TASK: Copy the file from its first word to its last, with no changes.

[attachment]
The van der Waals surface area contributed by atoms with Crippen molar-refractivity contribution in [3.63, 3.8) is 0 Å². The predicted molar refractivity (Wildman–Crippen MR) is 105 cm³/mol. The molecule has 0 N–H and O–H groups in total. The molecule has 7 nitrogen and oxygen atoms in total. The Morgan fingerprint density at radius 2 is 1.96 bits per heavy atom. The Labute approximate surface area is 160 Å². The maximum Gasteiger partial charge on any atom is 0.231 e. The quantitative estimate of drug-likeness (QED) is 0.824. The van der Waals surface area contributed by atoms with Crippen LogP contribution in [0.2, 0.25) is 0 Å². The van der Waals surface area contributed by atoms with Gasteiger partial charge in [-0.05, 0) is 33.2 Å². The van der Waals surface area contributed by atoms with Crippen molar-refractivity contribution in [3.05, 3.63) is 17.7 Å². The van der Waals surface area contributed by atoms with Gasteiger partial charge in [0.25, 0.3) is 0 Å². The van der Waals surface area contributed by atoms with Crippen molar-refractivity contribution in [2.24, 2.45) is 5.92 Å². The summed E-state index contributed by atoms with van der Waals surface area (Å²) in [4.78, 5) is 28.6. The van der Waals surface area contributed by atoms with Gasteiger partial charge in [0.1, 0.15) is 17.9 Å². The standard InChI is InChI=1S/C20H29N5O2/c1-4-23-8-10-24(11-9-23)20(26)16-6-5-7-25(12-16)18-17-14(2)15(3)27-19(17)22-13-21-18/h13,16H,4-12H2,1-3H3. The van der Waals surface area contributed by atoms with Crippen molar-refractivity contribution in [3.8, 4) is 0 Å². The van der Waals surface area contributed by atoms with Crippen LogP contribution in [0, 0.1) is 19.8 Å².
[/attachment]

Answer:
The van der Waals surface area contributed by atoms with Crippen molar-refractivity contribution in [3.63, 3.8) is 0 Å². The predicted molar refractivity (Wildman–Crippen MR) is 105 cm³/mol. The molecule has 0 N–H and O–H groups in total. The molecule has 7 nitrogen and oxygen atoms in total. The Morgan fingerprint density at radius 2 is 1.96 bits per heavy atom. The Labute approximate surface area is 160 Å². The maximum Gasteiger partial charge on any atom is 0.231 e. The quantitative estimate of drug-likeness (QED) is 0.824. The van der Waals surface area contributed by atoms with Crippen LogP contribution in [0.2, 0.25) is 0 Å². The van der Waals surface area contributed by atoms with Gasteiger partial charge in [-0.05, 0) is 33.2 Å². The van der Waals surface area contributed by atoms with Crippen molar-refractivity contribution in [3.05, 3.63) is 17.7 Å². The van der Waals surface area contributed by atoms with Gasteiger partial charge in [0.25, 0.3) is 0 Å². The van der Waals surface area contributed by atoms with Crippen molar-refractivity contribution in [2.24, 2.45) is 5.92 Å². The summed E-state index contributed by atoms with van der Waals surface area (Å²) in [4.78, 5) is 28.6. The van der Waals surface area contributed by atoms with Gasteiger partial charge in [0.1, 0.15) is 17.9 Å². The standard InChI is InChI=1S/C20H29N5O2/c1-4-23-8-10-24(11-9-23)20(26)16-6-5-7-25(12-16)18-17-14(2)15(3)27-19(17)22-13-21-18/h13,16H,4-12H2,1-3H3. The van der Waals surface area contributed by atoms with Crippen molar-refractivity contribution in [3.8, 4) is 0 Å². The van der Waals surface area contributed by atoms with Crippen LogP contribution in [0, 0.1) is 19.8 Å².